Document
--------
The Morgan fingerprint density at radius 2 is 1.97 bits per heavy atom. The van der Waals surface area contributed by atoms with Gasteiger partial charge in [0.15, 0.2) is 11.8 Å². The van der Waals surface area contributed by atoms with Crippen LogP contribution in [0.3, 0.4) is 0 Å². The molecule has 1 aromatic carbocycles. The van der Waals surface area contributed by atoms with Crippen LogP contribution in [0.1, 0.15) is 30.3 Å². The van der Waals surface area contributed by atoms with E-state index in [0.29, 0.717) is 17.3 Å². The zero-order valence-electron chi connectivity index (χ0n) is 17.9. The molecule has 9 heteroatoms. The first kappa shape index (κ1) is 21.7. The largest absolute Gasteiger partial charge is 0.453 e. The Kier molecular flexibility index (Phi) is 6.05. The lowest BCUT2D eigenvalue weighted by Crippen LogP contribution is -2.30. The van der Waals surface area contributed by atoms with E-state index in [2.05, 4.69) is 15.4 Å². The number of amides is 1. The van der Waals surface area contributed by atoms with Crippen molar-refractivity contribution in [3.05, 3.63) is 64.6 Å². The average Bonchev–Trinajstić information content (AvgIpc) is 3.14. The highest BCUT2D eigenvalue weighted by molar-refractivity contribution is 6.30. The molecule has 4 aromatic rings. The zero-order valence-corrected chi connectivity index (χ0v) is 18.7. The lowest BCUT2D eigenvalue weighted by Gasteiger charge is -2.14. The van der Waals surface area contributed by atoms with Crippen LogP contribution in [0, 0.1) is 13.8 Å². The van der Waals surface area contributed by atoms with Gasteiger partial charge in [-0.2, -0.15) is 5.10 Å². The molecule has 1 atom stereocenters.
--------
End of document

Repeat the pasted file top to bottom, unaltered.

The Morgan fingerprint density at radius 2 is 1.97 bits per heavy atom. The van der Waals surface area contributed by atoms with Gasteiger partial charge in [0.15, 0.2) is 11.8 Å². The van der Waals surface area contributed by atoms with Crippen LogP contribution in [0.3, 0.4) is 0 Å². The molecule has 1 aromatic carbocycles. The van der Waals surface area contributed by atoms with Crippen LogP contribution in [0.1, 0.15) is 30.3 Å². The van der Waals surface area contributed by atoms with E-state index in [0.29, 0.717) is 17.3 Å². The zero-order valence-electron chi connectivity index (χ0n) is 17.9. The molecule has 9 heteroatoms. The first kappa shape index (κ1) is 21.7. The largest absolute Gasteiger partial charge is 0.453 e. The Kier molecular flexibility index (Phi) is 6.05. The lowest BCUT2D eigenvalue weighted by Crippen LogP contribution is -2.30. The van der Waals surface area contributed by atoms with E-state index in [2.05, 4.69) is 15.4 Å². The number of amides is 1. The van der Waals surface area contributed by atoms with Crippen molar-refractivity contribution in [3.05, 3.63) is 64.6 Å². The average Bonchev–Trinajstić information content (AvgIpc) is 3.14. The highest BCUT2D eigenvalue weighted by molar-refractivity contribution is 6.30. The molecule has 4 aromatic rings. The zero-order valence-corrected chi connectivity index (χ0v) is 18.7. The lowest BCUT2D eigenvalue weighted by Gasteiger charge is -2.14. The van der Waals surface area contributed by atoms with Crippen LogP contribution in [0, 0.1) is 13.8 Å². The van der Waals surface area contributed by atoms with Gasteiger partial charge in [-0.2, -0.15) is 5.10 Å². The molecule has 1 atom stereocenters.